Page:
Tag Archives: independent films

REEL NEW MEXICO independent film program June 14

REELNEW MEXICOpremieres two films June 14

Contact:  Diane Thomas or Bill Osher       505-466-1265, reelnewmexico@gmail.com

On Thursday, June 14, Reel NewMexico, a monthly series showcasing independent films with aNew Mexicoconnection, presents three short films by filmmakers, who will be present at the screening to discuss their works. Two of the films “Eighty Years through the Lens” and “The Road to Tantura,” are premieres. The third, “A Piece of Pie,” has won multiple festival awards. The program is at7 p.m.at La Tienda Center in Eldorado.

“The Road to Tartura” is by Hala Gabriel, aLos Angelesresident currently working inSanta Fe. Tantura was her parents’ small village inPalestine. In 1948, when the State of Israel was created, they and their fellow villagers were forced to leave. Through interviews with the now scattered villagers and the Israeli soldiers whose orders were to wipe Tantura off the map, Gabriel seeks to reconstruct what happened, “so forgotten voices can be heard and all of us can heal and move forward.” She submitted  “The Road to Tantura” as an unfinished film for audience feedback.

“Eighty Years Through the Lens” is the work of Santa Fean Kevin J. Kelly who, after a career as a clinical psychologist, began making films four years ago. This film explores the life and work of 89-year-old George T. Henry, who has been the official photographer at a small Midwestern college for the past 68 years. Henry’s other accomplishments include flying B-24 bombers in World War II, serving as a white-water river guide for 45 years and, recently, photographing wild black bears in northern Minnesota. Kelly will be present to discuss the film.

“A Piece of Pie” was directed bySanta Fe’s Janet Davidson, who will discuss the work. It is a short narrative comedy about a contest for a piece of pie that escalates into a gunfight. Inspired by early Clint Eastwood westerns, it pits the old, wild West against the new, citified West. After its debut at the Santa Fe Film Festival, where its script won the prestigious Governor’s Cup, it went on to take numerous other awards and honors, including Best Short Comedy at the International Family Film Festival in Los Angeles, the Audience Award at the New Mexico Filmmakers Festival and a regional win for International Women’s Day.

 The Reel New Mexico program for Thursday, June 14, begins at 7 p.m.Suggested admission is five dollars at the door. Directions to La Tienda are at www.reelnewmexico.com  

ReelNew Mexico, which has been very well received, was formed to fill a need for an ongoing, noncompetitive venue forNew Mexicofilmmakers. Unlike film festivals, Reel NewMexicohas no entry fee and gives no awards. Proceeds from the $5 suggested at the door go to meet expenses and to participating filmmakers for ongoing projects.

Don’t miss these innovative and engaging films.

 Contact:  Diane Thomas or Bill Osher     505-466-1265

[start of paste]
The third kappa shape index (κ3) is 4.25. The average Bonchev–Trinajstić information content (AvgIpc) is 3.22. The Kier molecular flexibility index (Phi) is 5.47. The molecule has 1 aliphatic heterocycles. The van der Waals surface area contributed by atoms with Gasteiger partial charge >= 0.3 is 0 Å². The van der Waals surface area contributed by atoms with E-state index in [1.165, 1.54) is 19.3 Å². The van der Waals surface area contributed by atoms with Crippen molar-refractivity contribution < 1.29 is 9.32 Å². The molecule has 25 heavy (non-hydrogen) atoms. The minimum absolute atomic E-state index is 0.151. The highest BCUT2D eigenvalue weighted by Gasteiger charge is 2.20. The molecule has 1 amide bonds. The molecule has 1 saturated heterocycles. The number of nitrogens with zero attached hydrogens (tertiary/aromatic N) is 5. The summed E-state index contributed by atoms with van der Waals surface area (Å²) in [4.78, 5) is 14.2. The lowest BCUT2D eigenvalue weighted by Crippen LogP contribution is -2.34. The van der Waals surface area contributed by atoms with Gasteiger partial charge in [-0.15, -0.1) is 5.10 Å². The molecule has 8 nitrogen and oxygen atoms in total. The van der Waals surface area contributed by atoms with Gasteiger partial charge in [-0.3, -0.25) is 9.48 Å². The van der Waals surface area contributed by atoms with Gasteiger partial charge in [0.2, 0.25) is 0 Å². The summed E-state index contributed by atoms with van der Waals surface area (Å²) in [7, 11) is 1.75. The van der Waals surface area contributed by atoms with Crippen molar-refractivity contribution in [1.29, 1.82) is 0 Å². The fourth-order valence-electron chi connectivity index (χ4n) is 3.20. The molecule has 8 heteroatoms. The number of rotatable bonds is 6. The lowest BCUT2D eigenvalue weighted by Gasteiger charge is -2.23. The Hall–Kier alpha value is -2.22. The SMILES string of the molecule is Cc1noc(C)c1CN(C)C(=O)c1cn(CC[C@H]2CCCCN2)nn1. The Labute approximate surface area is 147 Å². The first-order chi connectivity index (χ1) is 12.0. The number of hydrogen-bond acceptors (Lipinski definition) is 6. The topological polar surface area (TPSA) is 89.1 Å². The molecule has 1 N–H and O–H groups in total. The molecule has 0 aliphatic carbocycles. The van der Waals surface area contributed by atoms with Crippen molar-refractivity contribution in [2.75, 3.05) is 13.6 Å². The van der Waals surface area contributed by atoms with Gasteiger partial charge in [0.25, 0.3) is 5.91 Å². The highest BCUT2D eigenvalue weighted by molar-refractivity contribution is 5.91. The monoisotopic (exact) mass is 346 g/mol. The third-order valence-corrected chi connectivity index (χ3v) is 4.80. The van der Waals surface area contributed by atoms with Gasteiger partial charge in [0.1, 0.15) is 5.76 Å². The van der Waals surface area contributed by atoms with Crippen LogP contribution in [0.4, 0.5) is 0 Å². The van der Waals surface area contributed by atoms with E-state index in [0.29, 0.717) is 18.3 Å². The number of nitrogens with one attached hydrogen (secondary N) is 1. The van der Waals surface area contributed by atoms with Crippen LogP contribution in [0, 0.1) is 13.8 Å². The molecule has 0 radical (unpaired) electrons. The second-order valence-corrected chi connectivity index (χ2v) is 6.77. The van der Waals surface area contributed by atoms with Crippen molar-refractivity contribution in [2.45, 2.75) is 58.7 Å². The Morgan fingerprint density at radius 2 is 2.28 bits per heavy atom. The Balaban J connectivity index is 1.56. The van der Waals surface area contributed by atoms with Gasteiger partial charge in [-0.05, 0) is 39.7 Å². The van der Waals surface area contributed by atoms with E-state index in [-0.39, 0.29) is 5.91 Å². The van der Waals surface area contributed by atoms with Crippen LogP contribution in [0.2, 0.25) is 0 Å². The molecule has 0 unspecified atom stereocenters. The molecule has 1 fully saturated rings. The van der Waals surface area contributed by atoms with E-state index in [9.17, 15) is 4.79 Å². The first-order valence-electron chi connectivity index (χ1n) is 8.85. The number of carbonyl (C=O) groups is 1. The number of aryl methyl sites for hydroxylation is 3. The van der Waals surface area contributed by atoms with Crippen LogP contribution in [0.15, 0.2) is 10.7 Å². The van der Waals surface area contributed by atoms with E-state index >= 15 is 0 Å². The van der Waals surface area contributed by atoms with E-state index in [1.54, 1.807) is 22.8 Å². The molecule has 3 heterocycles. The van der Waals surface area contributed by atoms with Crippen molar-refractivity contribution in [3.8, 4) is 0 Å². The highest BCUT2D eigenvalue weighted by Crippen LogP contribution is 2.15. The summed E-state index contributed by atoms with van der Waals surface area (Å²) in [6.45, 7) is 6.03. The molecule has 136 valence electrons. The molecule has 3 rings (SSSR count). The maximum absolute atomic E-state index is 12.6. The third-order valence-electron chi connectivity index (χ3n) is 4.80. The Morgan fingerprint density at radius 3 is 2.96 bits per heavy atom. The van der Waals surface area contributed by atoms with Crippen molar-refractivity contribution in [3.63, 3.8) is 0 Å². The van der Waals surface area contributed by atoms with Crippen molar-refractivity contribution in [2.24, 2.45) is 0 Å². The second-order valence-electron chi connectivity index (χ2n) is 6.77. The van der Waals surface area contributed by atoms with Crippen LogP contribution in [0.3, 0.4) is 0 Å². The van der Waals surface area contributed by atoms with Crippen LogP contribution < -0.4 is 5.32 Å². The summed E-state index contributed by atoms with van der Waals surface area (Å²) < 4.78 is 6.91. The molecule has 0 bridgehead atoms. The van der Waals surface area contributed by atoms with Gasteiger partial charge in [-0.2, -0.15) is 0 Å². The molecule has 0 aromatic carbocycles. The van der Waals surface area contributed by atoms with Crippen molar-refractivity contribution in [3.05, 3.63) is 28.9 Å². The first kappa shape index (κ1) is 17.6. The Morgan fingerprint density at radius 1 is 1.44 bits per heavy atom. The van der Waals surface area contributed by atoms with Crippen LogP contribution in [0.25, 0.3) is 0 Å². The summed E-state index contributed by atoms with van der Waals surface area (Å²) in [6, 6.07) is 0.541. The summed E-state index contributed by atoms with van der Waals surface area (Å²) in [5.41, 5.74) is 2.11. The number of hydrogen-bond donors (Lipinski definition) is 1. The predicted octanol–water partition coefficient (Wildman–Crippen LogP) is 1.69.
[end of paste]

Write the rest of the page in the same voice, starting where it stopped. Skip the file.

100 Years of New Mexico Film




On Thursday, September 13, REEL NEW MEXICO presents a fascinating and entertaining overview of the history of filmmaking in New Mexico from 1898 to 1990 from the perspective of film reviewer, historian and fanatical movie enthusiast Jeff Berg. Titled “New Mexico in the Movies – the First 92 Years,” Berg’s program, designed especially for Reel New Mexico, uses numerous film clips and Berg’s own delightful behind-the-scenes narration to show the solid foundation on which the film industry in New Mexico rests today. The program starts at 7 p.m. at The Performance Space.

 New Mexico’s filmmaking history is rich and varied. Since Thomas Edison arranged to shoot the first known piece of motion picture film at the Isleta Pueblo Day School in 1898 to the present day, more than 500 feature films and television shows have been shot within the borders of our state. To add a unique historical view to the state’s centennial year, Berg has assembled an all-new set of clips from made-in-New Mexico movies especially for Reel New Mexico.

Formerly of Las Cruces and recently relocated to Santa Fe, Berg got the idea for a series of programs on New Mexico films from a weekly film series he hosted in Las Cruces, which included numerous made-in-New Mexico movies. The films Berg will cover at his Reel New Mexico program encompass all genres, from comedy to drama to Western to horror. He will offer background on each movie, including shooting locations, insider trivia and New Mexico history, in a blend of humor and information that encourages audience participation. In this exciting premiere presentation, the audience will visit every corner of the state, from Farmington to Carlsbad and from Clayton to Lordsburg and learn about the three distinct periods in New Mexico’s film history. Berg promises there will not be a pop quiz afterwards.

Reel New Mexico, a monthly program of films with a New Mexico connection, was formed early in 2012 to fill a need for an ongoing, noncompetitive venue for New Mexico filmmakers. Unlike festivals, Reel New Mexico has no entry fee and gives no awards. Proceeds from the $5 suggested at the door go for expenses and to the filmmakers for ongoing projects. Don’t miss “New Mexico in the Movies,” Thursday, Sept. 12, at 7 p.m. at The Performance Space


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